How A Chronic Illness Can Cause You To Grieve

The Loss Of Good Health May Take You Through The Classic Stages Of Grief

In 1969, Dr. Elisabeth Kubler-Ross proposed 5 stages of death and dying in her book On Death and Dying. Most of us are familiar with what is often called 'the five stages of grief', which are:

  1. Denial
  2. Anger
  3. Depression
  4. Bargaining
  5. Acceptance

Since this book was published, Dr. Kubler-Ross's work has been applied to the many situations of change people experience in a lifetime, including onset of a chronic illness.

There is no time limit set for each stage, as every person progresses towards acceptance of their illness at their own pace. Some people may experience more than one stage at a time, or in an alternate order. Critics argue that the steps are too rigid, and are not applicable to the grieving process, yet people all over the world have found comfort in Kubler-Ross's work.


The first stage in acceptance of a chronic illness like inflammatory bowel disease (IBD) is Denial. The patient may convince himself or herself that the lab reports were accidentally switched, or the doctor is wrong. With the often-sudden onset of IBD, it can be easy to believe that symptoms are food poisoning, or due to stress, and will go away eventually. Patients might even refuse to take their medication or to alter their diet, because that would mean that the chronic illness is real.


The second stage is Anger.

Anger at the doctor who made the diagnosis, the illness itself, and even at the rest of the world for going on about its business as if nothing had changed. Spending too much time at this stage can leave a person resentful of healthy people and bitter towards them. Friends and family may even shun a person who gets stuck in this stage.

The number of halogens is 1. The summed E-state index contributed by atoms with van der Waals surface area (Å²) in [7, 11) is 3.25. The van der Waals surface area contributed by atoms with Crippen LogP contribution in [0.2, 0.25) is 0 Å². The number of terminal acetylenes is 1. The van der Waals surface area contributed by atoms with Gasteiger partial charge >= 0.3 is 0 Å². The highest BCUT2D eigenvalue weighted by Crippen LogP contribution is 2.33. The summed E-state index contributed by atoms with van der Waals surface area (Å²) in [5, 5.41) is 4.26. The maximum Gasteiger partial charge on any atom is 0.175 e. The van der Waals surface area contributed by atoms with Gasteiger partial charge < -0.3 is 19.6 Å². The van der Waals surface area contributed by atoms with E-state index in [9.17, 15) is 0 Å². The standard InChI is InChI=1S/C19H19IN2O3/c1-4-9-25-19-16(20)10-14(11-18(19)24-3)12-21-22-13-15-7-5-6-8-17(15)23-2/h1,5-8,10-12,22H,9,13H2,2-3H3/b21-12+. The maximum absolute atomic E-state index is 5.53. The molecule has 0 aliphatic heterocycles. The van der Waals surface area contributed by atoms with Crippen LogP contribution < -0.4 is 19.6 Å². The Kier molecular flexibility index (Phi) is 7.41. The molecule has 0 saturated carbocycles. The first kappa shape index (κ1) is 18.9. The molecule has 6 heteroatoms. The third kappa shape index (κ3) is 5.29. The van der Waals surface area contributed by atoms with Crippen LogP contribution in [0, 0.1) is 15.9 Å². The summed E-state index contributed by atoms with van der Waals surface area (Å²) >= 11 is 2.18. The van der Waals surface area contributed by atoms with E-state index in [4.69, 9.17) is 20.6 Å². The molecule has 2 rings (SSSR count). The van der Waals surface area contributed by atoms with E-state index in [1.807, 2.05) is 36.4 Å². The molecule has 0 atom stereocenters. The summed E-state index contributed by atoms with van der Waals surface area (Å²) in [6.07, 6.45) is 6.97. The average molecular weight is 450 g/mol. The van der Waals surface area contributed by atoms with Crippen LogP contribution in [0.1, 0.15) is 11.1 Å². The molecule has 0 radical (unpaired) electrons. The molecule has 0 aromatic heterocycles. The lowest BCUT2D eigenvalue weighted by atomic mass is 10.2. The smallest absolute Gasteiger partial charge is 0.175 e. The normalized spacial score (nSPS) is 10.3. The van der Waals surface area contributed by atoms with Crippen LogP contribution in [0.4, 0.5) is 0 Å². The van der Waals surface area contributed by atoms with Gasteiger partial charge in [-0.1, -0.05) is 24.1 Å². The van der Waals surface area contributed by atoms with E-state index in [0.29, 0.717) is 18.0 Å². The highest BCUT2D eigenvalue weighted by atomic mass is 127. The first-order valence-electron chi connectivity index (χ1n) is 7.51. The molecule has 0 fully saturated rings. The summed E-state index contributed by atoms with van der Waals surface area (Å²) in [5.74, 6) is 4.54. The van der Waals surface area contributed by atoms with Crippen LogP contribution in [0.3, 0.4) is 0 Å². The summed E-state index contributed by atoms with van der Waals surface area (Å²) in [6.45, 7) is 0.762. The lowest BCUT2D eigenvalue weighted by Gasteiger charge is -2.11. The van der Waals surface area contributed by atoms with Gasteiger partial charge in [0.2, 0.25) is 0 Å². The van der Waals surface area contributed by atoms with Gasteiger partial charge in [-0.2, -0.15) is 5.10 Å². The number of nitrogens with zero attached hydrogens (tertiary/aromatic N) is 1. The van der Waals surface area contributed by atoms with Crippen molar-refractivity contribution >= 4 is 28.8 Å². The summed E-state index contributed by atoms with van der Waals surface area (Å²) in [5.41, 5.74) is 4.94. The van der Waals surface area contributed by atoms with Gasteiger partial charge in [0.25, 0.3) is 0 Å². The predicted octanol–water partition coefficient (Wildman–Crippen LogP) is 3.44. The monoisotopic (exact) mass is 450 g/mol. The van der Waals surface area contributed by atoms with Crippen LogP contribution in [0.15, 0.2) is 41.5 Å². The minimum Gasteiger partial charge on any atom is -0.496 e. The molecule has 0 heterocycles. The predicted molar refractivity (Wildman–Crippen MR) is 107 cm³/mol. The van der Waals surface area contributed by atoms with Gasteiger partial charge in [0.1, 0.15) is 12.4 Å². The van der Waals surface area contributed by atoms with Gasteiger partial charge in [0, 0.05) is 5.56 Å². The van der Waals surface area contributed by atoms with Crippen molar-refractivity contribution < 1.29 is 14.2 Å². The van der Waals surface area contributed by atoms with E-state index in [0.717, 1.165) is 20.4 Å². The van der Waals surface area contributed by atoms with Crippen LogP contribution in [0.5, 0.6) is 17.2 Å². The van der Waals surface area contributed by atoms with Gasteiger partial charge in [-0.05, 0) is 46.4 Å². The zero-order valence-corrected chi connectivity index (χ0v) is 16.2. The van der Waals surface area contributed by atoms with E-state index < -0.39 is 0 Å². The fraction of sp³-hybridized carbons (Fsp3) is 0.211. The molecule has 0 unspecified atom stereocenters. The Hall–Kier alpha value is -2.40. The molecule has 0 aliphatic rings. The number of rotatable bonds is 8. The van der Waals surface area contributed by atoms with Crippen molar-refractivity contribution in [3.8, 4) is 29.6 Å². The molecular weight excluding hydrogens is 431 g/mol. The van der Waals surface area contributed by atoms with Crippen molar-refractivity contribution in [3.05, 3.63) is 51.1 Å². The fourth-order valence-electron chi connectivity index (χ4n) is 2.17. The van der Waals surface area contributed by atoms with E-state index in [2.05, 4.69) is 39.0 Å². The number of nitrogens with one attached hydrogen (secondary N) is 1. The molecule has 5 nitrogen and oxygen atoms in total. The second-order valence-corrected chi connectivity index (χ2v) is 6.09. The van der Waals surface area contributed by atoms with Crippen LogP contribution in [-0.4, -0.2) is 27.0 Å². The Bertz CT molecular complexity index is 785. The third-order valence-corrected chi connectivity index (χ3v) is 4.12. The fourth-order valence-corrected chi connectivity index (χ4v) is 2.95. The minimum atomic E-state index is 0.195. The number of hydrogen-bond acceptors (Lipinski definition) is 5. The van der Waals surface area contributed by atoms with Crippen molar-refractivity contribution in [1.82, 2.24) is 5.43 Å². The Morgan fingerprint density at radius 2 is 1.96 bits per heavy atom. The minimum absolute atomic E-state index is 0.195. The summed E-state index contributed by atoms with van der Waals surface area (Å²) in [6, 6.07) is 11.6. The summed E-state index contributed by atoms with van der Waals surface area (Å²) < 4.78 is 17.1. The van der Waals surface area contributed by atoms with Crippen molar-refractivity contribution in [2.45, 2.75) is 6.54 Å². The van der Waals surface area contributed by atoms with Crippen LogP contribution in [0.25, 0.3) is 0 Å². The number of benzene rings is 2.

Bargaining is the third stage. A person with IBD may rationalize eating unhealthily or not taking medications. Thoughts like, "One day of missing my meds won't hurt," or "I'll schedule my colonoscopy when I'm not so busy" may be prevalent. Unfortunately, IBD doesn't go away for the weekend, and it doesn't care that a colonoscopy is something most people would rather avoid.


The fourth stage, one that is familiar to anyone diagnosed with a chronic illness is Depression. Patients may feel sorry for themselves, and lose hope of ever achieving remission. It is important to recognize that medical help is necessary if depression becomes all consuming or results in suicidal thoughts. Adjusting to a chronic illness is a difficult and stressful time, and seeking out help to deal with it is the best way to ensure a more healthy life.


The fifth and final stage is one of Acceptance. IBD is not going to go away, and becoming educated about the disease and accepting the changes to your lifestyle is the way to lead a healthier life.

Dr. Kubler-Ross's 5 stages provide a guideline in the lonely and perilous journey to accepting IBD as a part of life. That is not to say that a chronic illness should rule one's life, or that the search for a cause and cure should stop, but that regular doctors appointments and medication are going to be part of life. Ideally a very small part of a life that is filled with joy, love, and incredible experiences despite the illness.

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